In hindsight, it was the use of the phrase “Holy Grail” by Guitar Player magazine that got the naysayer’s blood boiling. And this – to me, anyway – was absurd. The situation definitely did not justify the reaction. We’re talking about a guitar, albeit an important guitar, but not some shoddy example of a Les Paul Custom, that Gibson gave to Mr. Paul to experiment and play with. This guitar had clear and well-documented provenance, and consequently significant value.

Bottom line is this: the bidding for this guitar started at $25,000 and within five minutes ended up at $275,000. Mr. Irsay and his representative, Mr. McKinney, were not the only ones bidding on this guitar, which means there were others that thought this guitar had significant value. Plus, Mr. McKinney told The New York Times he was authorized to bid as high as $625,000 for the guitar!

“We know the importance of the guitar historically,” Mr. McKinney told The New York Times. “This guitar was used by Les in recordings, in television. It was his main guitar for innovations. It shows his thinking and progress as an inventor. A lot of the things that were done to this guitar went on to become industry standard.”

Personally, I’m very happy for Mr. Doyle … and even happier about the positive statement it makes for the current state of the vintage guitar market, in general. And had it sold for more (in other words, had the naysayers held their tongues in check) all of us would have benefitted even more from it.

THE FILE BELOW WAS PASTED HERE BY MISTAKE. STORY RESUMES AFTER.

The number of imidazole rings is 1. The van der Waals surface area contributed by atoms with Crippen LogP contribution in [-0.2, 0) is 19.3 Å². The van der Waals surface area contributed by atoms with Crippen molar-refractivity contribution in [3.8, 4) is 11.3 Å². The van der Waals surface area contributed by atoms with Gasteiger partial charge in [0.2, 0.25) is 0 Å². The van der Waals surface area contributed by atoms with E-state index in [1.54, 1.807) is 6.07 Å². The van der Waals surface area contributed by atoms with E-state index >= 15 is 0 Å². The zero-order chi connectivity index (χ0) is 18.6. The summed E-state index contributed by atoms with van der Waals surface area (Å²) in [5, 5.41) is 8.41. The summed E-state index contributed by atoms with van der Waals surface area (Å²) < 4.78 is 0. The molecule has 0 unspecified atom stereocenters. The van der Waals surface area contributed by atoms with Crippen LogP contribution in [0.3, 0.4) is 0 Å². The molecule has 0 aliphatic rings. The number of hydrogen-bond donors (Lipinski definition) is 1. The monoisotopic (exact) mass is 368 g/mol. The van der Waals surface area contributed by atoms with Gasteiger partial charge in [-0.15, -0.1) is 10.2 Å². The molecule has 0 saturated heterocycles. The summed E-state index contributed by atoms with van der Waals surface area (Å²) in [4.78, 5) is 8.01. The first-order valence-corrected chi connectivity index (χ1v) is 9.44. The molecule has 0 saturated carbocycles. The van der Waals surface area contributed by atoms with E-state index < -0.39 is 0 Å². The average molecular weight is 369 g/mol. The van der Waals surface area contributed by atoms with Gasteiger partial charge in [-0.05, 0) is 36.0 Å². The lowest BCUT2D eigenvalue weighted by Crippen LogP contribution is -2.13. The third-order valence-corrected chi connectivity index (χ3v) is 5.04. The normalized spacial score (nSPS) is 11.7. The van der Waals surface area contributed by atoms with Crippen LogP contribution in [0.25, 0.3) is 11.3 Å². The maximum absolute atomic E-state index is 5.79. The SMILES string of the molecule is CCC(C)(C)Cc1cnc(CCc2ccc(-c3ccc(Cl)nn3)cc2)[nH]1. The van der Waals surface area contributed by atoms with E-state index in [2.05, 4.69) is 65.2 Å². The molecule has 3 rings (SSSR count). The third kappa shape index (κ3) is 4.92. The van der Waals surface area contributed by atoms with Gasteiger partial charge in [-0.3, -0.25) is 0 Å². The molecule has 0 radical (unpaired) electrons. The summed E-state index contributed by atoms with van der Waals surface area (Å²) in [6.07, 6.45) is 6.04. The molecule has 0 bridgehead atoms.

Invoking an old cliché (if I may), you can choose to look at any situation in life as a glass half empty, or a glass half full. In this case, looking at the glass half full would have definitely been better for all us in the vintage guitar market. Why anyone would have wanted to see it otherwise is beyond me.

Gabriel J. Hernandez is the owner of Blues Vintage Guitars, Inc., a shop in Nashville, Tennessee, specializing in the buying and selling of vintage and newer high-end guitars and gear. He is also an accomplished writer, having earned a B.S. in Journalism from The University of Florida in 1988. Over a 25-year career he has worked as an investigative journalist for several news organizations and publishing companies, as a staff sports writer for The Palm Beach Post, and most recently as the Web Editor for Gibson Guitars at the company’s worldwide headquarters in Nashville. Hernandez has played guitar since the age of six, and been fascinated (some say obsessed) by the instrument – and music in general – ever since. You can reach him any time at 1-615-613-1389, or visit his company’s web site at